Wednesday, April 28, 2010

Living Conditions in Jerusalem at Time of Lehi

In the 8th century B.C., 200 years before Lehi left Jerusalem, the city reached its population density and overflowed the narrow confines of the walls. This was a flourishing growth period for the Jews, and the reason for the difference between “living in” (within) Jerusalem and “living at” (outside) Jerusalem (1 Nephi 1:4).

Within the city, there was no town planning, and houses were built to conform to the available space. Sometimes, the space between two existing houses was used to build a third, and the shapes and angles of the walls were sometimes sharp and unusual. As a result, houses took shape haphazardly amid older buildings, which gave Jerusalem an uneven checkered flavor when seen from a distance. As population continued to expand in Jerusalem, people built houses in any suitable place they could find outside the walls.

Lacking any substantial timber supply, Jerusalem houses were constructed of stone and mud-plaster. The entrance led to an open courtyard, which served, among other things, as an open-air kitchen. Flanking the courtyard were two rooms with cobblestone floors for the family's domestic animals, and two slightly smaller rooms for human inhabitants. Across the back of the house stretched a communal room about six feet by twenty feet. The size of rooms was often determined by the size of the wood beams available. Most beams were made from local conifer trees, which grew to twelve or fifteen feet in height. These half-timber ceiling beams supported second floor sleeping rooms, which were reached by a ladder. Here another ladder led to a spacious roof where large jars filled with commodities such as grain and oil were located. In the summer, family members slept on the roof to catch a welcome breeze.

The houses were filled with insects in the heat of the summer, and with smoke from the open, indoor fire in the winter. This fire smoldered in a hole in the earth floor, but wealthy people had braziers, though these were without chimneys. The interior of these houses was so dark, a lamp had to be lit at all times. These were pottery dishes with a lip at one side (lamp molds were not invented until New Testament times) and located on the wall farthest from the door. The floor was hard-packed earth, and the animals were brought in near the front door in the winter. The sleeping quarters for the family were in the rear, on a raised flooring.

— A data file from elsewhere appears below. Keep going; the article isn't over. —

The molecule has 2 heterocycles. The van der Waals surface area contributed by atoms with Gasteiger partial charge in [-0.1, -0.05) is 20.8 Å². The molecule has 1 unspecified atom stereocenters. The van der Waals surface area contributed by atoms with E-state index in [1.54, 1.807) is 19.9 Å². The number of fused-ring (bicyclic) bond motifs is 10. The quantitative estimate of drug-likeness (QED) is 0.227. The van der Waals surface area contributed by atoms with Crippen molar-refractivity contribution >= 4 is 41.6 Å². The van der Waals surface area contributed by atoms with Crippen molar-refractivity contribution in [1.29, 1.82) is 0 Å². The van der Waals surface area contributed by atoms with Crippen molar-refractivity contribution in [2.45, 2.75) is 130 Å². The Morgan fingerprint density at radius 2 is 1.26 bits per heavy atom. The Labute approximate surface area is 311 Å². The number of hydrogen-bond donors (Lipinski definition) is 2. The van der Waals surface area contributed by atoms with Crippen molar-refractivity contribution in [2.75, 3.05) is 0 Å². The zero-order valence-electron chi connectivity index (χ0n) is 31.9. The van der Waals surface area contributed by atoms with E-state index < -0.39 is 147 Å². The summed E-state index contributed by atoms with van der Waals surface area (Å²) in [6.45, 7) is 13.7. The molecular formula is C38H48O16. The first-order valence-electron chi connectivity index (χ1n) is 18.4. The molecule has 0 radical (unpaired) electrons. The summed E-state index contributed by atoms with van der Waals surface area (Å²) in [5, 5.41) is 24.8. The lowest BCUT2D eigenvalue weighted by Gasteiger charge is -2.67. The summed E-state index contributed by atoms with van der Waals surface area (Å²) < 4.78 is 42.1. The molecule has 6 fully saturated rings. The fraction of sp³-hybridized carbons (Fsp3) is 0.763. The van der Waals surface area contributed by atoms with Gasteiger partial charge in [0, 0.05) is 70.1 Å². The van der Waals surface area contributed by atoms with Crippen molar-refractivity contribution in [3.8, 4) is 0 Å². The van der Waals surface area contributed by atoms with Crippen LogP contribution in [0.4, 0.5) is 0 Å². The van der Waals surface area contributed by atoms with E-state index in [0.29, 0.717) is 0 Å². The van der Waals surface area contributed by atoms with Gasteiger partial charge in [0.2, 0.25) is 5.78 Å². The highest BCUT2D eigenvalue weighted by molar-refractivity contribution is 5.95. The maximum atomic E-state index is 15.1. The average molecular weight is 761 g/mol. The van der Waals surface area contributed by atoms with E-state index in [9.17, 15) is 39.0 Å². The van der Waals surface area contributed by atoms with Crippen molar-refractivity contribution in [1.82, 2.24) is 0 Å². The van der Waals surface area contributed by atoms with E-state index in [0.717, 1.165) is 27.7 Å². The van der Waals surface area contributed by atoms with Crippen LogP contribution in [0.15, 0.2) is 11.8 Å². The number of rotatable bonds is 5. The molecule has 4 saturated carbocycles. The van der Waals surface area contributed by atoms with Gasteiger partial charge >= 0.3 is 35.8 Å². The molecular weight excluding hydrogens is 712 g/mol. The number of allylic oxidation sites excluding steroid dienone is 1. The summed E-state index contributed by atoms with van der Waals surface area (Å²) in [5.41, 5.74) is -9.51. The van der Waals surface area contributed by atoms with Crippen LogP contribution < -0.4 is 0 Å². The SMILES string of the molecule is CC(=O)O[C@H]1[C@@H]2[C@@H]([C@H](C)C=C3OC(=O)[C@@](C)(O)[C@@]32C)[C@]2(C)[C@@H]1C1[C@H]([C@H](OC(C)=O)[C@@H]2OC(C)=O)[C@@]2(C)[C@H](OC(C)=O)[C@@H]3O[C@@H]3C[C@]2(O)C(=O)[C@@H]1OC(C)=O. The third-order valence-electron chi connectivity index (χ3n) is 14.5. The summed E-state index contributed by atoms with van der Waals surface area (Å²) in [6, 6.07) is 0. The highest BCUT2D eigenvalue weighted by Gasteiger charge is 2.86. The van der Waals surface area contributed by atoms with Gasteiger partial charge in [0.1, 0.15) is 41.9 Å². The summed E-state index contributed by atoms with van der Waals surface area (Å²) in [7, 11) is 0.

Wealthy Judean homes, like that of Lehi, would have been much larger. That Lehi was wealthy is attested to by the fact that he “left his gold, and his silver, and his precious things” as he fled into the wilderness (1 Nephi 2:4), and that Lehi “left gold and silver, and all manner of riches” in his home when he left (1 Nephi 3:16).

Such a wealthy home would have had a second floor dining room, a first floor kitchen adjacent to the open-air cooking spaces in the courtyard, and servants' quarters outside the main wall. Typically, these homes were built in a U-shape surrounding the central courtyard and the entrance door located in the walled-in open end of the U. A parapet had to be constructed around the edge of the roof for safety. On the ground floor were bins and jars for grain storage, mortars for grinding grain, basins of hollowed-out stones, dishes, jugs and cooking pots, one or two cistern mouths opening in the floor, and an oven. Occasionally, outbuildings were attached for storage, additional servant quarters, and stables. Well-to-do families had comfortable furniture, including beds and chairs, but the common roof of the home was typically the most comfortable place on a sultry night, and evening meals were often served there.

For eating, a meal might consist of lentil soup ladled into individual bowls and a large plate of lamb mixed with parched grain, chick peas and cheese. Fruit and wine usually rounded out the repast.

For bathing, women rinsed in clear water, then applied unscented oil to rub off excess dirt, somewhat like modern women that use cleansing cream. Scented oil was then applied, poured from decorative juglets. While the average woman bathed alone, sitting in a type of earthen tub, a wealthy woman would likely have a servant bathe her—-as did Bathsheba when David looked down upon her on her roof.

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